We shape our buildings, and afterwards, our buildings shape us.” This Winston Churchill quote is how Interface’s regional sustainability manager, Jon Khoo opened the global flooring manufacturer’s evening panel discussion at Regent’s University, London. The event, which took place on 28 February 2019, discussed how colleges and universities can promote student and staff wellbeing, embed sustainable practices and push boundaries in relation to campus development.
Each member of the assembled panel approached the issue of human-centred design from a different angle, based on their own area of expertise. Members included Oliver Heath, architectural and interior designer, Dr Alex Ryan, director of sustainability at the University of Gloucestershire and Prof John French, executive director of the Sustainability Business Hub and Accelerator at the Cambridge University Institute for Sustainability Leadership (CISL).
Heath is a renowned advocate of biophilic design and he highlighted the need to take a holistic approach, incorporating the natural world into learning environments to increase wellbeing and create healthier buildings. He pointed out that not only does a connection to nature enhance concentration and boost our desire to learn, it also has huge benefits for mental health. This final point being key, with stress accounting for 44 per cent of all work related ill health cases and 57 per cent of all working days lost due to ill health according to a HSE study from 2017/18.
But where does sustainability fit in to designing happy learning environments? According to Heath the two go hand- in-hand. He said: “Biophilic design is the aesthetic embodiment of how we create sustainability, it is the framework of how to introduce nature into the built environment.”
Authentic learning experiences require the university to ‘walk its talk’ on sustainability
Working at the heart of the university environment, Ryan has first-hand understanding of what students want from their learning spaces and the environment needed for them to thrive. Her address to the panel outlined how students are now demanding action on sustainability, but authentic learning experiences require the university to ‘walk its talk’ on sustainability. She explained: “To achieve this we need whole institutional change through leadership and governance, student experiences, academic innovation, business operations, engagement and partnerships.”
Uniting all parts of the university and taking a collaborative approach is key. Ryan continued: “Sustainability is new knowledge – none of us know how to do it, the only way we can achieve this is by working together, through partnerships and learning from each other.”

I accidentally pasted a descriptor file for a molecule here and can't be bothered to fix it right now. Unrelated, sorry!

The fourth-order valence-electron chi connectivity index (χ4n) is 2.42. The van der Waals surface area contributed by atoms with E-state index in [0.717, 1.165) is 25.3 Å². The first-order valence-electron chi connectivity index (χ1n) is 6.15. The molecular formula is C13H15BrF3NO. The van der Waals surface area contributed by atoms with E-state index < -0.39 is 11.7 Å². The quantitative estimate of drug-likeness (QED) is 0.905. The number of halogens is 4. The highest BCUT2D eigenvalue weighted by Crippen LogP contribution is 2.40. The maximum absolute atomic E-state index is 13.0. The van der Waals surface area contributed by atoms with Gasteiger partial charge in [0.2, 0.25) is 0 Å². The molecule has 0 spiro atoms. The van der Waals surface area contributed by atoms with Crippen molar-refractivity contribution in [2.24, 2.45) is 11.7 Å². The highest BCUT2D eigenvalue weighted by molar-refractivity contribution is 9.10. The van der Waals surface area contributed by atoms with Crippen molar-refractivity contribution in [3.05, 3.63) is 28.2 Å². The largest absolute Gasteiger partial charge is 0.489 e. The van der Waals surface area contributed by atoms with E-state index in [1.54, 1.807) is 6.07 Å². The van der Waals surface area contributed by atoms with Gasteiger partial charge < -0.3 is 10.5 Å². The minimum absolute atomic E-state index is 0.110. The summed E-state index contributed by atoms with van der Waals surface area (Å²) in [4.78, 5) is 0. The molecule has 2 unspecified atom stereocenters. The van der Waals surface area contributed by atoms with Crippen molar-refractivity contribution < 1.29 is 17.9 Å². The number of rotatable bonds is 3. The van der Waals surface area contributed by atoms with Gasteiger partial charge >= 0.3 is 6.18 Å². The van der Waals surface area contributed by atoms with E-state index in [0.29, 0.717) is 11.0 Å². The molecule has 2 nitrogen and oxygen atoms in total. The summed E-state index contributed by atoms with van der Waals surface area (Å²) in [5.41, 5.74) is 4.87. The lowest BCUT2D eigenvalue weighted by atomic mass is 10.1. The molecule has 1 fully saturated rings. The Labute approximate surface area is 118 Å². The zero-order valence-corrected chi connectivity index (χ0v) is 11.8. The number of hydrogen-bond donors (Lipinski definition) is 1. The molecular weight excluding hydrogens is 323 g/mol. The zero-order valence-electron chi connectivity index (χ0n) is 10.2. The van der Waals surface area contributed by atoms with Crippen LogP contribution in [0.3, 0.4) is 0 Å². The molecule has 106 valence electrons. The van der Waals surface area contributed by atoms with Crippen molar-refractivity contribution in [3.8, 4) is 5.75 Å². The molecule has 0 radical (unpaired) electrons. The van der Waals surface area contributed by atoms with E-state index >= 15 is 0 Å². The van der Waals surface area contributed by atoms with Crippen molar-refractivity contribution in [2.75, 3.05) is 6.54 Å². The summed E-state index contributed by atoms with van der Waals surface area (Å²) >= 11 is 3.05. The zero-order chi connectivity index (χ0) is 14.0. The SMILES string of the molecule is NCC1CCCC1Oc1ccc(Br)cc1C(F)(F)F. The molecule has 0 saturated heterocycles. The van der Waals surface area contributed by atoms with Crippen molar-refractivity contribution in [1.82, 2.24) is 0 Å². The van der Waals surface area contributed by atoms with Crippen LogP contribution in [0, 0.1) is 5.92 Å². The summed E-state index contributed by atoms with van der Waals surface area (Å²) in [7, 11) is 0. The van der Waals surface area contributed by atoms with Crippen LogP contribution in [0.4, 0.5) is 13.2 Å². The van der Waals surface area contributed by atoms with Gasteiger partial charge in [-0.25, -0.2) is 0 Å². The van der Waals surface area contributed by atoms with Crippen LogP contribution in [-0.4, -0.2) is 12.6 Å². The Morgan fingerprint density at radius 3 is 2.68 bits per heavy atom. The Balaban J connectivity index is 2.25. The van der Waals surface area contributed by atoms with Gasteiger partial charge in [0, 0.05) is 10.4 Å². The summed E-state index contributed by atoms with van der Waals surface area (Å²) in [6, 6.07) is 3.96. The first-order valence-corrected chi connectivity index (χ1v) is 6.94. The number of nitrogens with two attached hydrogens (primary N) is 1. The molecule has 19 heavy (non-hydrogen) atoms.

Collaborations between universities and businesses are critical to ensure students receive a transformative education, where sustainability is a way of life on and off campus, and an essential foundation for their professional lives. French outlined the important role universities have to play in promoting sustainability and the huge opportunities for over 200 institutions across the UK to step up to the plate through working with the EAUC. He explained that students need to be educated in environmentally efficient buildings to encourage them to consider their own energy use. Putting this proactive approach into practice, French talked about the award-winning Enterprise Centre as one of successful projects at UEA. This low carbon building project not only meets performance indicators such as Passivhaus, but uses bio-based materials. He also highlighted the exciting zero carbon retrofit he is leading at Cambridge which incorporates the WELL standard, biophilic design and the circular economy.
Creating positive and inspiring spaces for students that encourage and embody sustainability is a challenge faced by colleges and universities across the globe. It’s clear that in order to succeed we need to encourage conversation and foster collaboration. By sharing ideas and design practices we can learn from each other to realise the end goal of enhancing learning environments for each and every student.
For additional information visit www.interface.com